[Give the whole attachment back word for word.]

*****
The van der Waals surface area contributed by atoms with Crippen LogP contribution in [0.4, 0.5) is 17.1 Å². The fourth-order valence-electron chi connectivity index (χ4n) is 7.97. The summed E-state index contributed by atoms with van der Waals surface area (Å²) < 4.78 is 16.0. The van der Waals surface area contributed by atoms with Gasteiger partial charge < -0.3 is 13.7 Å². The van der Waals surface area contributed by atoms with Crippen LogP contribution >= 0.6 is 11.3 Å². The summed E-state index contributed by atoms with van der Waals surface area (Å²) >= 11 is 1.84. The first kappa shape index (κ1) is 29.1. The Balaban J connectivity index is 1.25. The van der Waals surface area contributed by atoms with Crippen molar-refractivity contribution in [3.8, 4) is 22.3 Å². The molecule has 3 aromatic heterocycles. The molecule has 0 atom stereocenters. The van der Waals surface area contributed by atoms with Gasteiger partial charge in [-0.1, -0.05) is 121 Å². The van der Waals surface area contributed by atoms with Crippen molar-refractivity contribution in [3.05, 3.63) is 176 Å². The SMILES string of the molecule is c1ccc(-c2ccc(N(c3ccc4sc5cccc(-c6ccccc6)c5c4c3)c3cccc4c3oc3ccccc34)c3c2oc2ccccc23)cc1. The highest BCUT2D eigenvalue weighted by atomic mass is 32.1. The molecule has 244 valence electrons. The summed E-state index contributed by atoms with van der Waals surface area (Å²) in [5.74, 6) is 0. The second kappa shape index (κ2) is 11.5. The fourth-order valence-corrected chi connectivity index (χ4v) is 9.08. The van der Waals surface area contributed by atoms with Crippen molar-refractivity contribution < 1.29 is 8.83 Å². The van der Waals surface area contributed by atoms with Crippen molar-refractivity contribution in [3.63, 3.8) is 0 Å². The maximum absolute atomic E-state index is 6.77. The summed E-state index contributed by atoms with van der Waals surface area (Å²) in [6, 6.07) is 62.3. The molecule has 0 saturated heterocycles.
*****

The van der Waals surface area contributed by atoms with Crippen LogP contribution in [0.4, 0.5) is 17.1 Å². The fourth-order valence-electron chi connectivity index (χ4n) is 7.97. The summed E-state index contributed by atoms with van der Waals surface area (Å²) < 4.78 is 16.0. The van der Waals surface area contributed by atoms with Gasteiger partial charge < -0.3 is 13.7 Å². The van der Waals surface area contributed by atoms with Crippen LogP contribution >= 0.6 is 11.3 Å². The summed E-state index contributed by atoms with van der Waals surface area (Å²) >= 11 is 1.84. The first kappa shape index (κ1) is 29.1. The Balaban J connectivity index is 1.25. The van der Waals surface area contributed by atoms with Crippen molar-refractivity contribution in [3.8, 4) is 22.3 Å². The molecule has 3 aromatic heterocycles. The molecule has 0 atom stereocenters. The van der Waals surface area contributed by atoms with Gasteiger partial charge in [-0.1, -0.05) is 121 Å². The van der Waals surface area contributed by atoms with Crippen molar-refractivity contribution in [3.05, 3.63) is 176 Å². The SMILES string of the molecule is c1ccc(-c2ccc(N(c3ccc4sc5cccc(-c6ccccc6)c5c4c3)c3cccc4c3oc3ccccc34)c3c2oc2ccccc23)cc1. The highest BCUT2D eigenvalue weighted by atomic mass is 32.1. The molecule has 244 valence electrons. The summed E-state index contributed by atoms with van der Waals surface area (Å²) in [5.74, 6) is 0. The second kappa shape index (κ2) is 11.5. The fourth-order valence-corrected chi connectivity index (χ4v) is 9.08. The van der Waals surface area contributed by atoms with Crippen molar-refractivity contribution < 1.29 is 8.83 Å². The van der Waals surface area contributed by atoms with Crippen molar-refractivity contribution in [3.63, 3.8) is 0 Å². The maximum absolute atomic E-state index is 6.77. The summed E-state index contributed by atoms with van der Waals surface area (Å²) in [6, 6.07) is 62.3. The molecule has 0 saturated heterocycles.